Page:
But Leib says two major obstacles stand in the way of safer, more effective, more widespread testing. The test currently approved by the Federal Food and Drug Administration (FDA) relies on an extraction agent, which isolates the RNA of the virus. Those agents are in short supply, Leib says. In addition, kits are in short supply, and current testing takes about seven hours, and for testing patients during hospital intake, time is especially of the essence.

Fortunately, says Leib, a company in California is attacking those problems: At Atila Biosystems, CEO Youxiang Wang has developed a new test that could be a powerful weapon in the fight against COVID-19.

“Wang’s test is unique because it eliminates the need for an extra step to extract RNA from the virus,”says Leib. “It’s also unique in that it’s very rapid, taking less than an hour to get results. It is also sensitive, simple, relatively cheap, and provides some advantages of safety for the testing staff.”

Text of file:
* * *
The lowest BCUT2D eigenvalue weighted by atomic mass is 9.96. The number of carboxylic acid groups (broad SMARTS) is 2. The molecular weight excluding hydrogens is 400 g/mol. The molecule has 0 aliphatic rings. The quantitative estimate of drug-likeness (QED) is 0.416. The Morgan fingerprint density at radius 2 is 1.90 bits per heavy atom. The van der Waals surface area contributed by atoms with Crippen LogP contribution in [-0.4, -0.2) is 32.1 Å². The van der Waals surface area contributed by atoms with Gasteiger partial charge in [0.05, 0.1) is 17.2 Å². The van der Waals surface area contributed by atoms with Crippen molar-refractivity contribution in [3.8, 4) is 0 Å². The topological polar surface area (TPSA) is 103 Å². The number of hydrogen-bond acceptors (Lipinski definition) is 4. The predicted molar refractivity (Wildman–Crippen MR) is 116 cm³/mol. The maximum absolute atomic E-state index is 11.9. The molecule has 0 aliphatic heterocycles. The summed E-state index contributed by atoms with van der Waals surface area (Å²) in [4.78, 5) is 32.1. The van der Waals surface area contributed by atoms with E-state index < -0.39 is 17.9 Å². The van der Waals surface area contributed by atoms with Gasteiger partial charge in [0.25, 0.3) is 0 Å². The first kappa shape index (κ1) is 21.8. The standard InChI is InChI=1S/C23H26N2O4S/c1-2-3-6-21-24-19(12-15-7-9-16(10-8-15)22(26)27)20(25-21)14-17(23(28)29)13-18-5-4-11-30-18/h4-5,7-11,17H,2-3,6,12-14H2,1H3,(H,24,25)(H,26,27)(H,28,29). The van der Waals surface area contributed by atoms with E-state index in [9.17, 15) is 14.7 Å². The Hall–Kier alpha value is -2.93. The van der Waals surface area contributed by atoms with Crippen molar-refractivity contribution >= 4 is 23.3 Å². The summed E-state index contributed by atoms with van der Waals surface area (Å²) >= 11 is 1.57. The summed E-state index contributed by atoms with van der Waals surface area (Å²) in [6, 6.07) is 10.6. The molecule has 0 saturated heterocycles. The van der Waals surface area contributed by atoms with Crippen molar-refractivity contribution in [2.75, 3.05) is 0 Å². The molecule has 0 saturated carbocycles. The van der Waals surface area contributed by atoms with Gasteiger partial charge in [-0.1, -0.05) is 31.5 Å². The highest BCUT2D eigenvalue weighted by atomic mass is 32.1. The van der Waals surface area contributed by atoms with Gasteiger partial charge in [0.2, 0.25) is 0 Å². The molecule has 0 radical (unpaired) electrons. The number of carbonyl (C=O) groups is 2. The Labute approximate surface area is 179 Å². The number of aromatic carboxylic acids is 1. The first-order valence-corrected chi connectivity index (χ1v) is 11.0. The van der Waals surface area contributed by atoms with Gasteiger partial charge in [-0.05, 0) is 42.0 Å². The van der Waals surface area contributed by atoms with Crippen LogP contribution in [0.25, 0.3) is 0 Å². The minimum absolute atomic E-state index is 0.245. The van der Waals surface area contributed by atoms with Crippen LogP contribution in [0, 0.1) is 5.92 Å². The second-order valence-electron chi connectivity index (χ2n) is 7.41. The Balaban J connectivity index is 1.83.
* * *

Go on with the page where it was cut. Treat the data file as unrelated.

But it hasn’t yet been compared head to head with the FDA-approved CDC test now in use. That validation is now being done in Leib’s lab by Audra Charron. “Working alone, because of social distancing requirements, she’s performing real-time reactions using the kit from Atila on purified COVID-19 viral RNA and blinded clinical specimens obtained from Joel Lefferts at the Dartmouth-Hitchcock clinic,” says Leib.

Charron is testing three kinds of samples. Some are from patients who tested positive for COVID-19; others who have a different virus; and still others are from healthy people. “We do not know which samples are from sick, and which from healthy patients, and we run those specimens through the Atila test. We then un-code the samples and compare the Atila test with CDC test to see if the results match,” says Leib. “We’re really testing one test against another.”